There has been much discussion in the world of credit and debt about what the debt advice landscape will look like after the FCA authorisation process is completed. It is possible that many fee-charging debt management companies will be permanently removed from the market. This is to be welcomed if future consumer detriment is prevented as a result.
However, we are concerned that there is a very real chance that a new regulatory gap in the market is opening up instead.
Insolvency practitioners (IPs) who give debt advice “in reasonable contemplation of that person’s appointment as an insolvency practitioner” have not been required to seek FCA authorisation, as the industry was successful in arguing that they are already regulated by their professional bodies. We wonder whether the level of supervision afforded by professional bodies will prove to be adequate in comparison with the rigorous authorisation and supervision process maintained by the FCA.
The carving out of IPs from FCA authorisation has muddied the waters when it comes to debt management companies that employ insolvency practitioners as part of their wider offering. It is confusing for all parties to establish whether an IP firm is required to be FCA authorised (as well as reporting to their regulatory body) for giving advice on the full range of debt options. We would argue that it could be dangerous to allow services to spring up (so-called ‘IVA factories’) that do not have the same rigorous standards for providing holistic debt advice as do FCA-authorised debt advice providers.
This problem is compounded by the government’s decision not to bring lead generation companies, which pass leads on to debt management companies for debt advice, under full FCA regulation. Authorised debt management companies were instead given the responsibility under the Consumer Credit Sourcebook (CONC 8.9, for those readers with a copy!) to ensure that the lead generation companies they use are compliant with the rules.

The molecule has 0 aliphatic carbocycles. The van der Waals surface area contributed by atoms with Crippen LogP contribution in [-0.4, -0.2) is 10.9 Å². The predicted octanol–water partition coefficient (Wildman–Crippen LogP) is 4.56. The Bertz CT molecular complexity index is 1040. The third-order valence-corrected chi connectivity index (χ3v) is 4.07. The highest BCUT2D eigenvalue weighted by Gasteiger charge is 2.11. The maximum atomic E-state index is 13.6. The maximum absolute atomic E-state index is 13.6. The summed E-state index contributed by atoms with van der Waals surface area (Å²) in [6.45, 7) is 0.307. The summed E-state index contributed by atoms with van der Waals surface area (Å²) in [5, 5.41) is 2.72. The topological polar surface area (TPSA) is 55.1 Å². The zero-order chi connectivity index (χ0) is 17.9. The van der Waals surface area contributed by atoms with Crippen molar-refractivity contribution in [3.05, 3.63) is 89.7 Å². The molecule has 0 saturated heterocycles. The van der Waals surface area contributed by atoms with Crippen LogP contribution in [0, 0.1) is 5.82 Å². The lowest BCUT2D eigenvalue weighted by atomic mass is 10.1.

However, we are now seeing a worrying growth in lead generation companies solely passing on leads to IPs for IVAs, which is a course of action that neatly bypasses FCA scrutiny. This could easily result in a much less rigorous or holistic debt advice process being carried out, and the exacerbation of a new trend in possibly unsuitable IVA products being sold to clients with lower incomes and lower available income.
Why the FCA must regulate both
To prevent this potential consumer detriment, it is vital that both insolvency practitioners and lead generation companies fall under full FCA authorisation.
This is, of course easier said, than done. The Insolvency Service and FCA will need to work together to resolve the issues in relation to IP authorisation. Ideally, we believe authorisation should come under the FCA, but perhaps with the regulated professional bodies having an additional role in recognition of the complex legal framework governing IVAs.
The issue of regulating lead generation is ultimately one for the Treasury. We strongly recommend that the FCA be given the responsibility to regulate the activities of lead generation for debt advice – through the creation of a new regulated activity of “effecting introductions to debt advice”.
It is vital that as the FCA closes one regulatory gap through firm action to clean up the fee-charging debt management industry, we do not allow loopholes for firms to potentially cause consumer detriment in other ways. We will be continuing to make the case for action on both fronts in the coming months.
PS For those interested in this subject, it’s worth taking a look at the excellent Debt Camel’s blogs on IP regulation…
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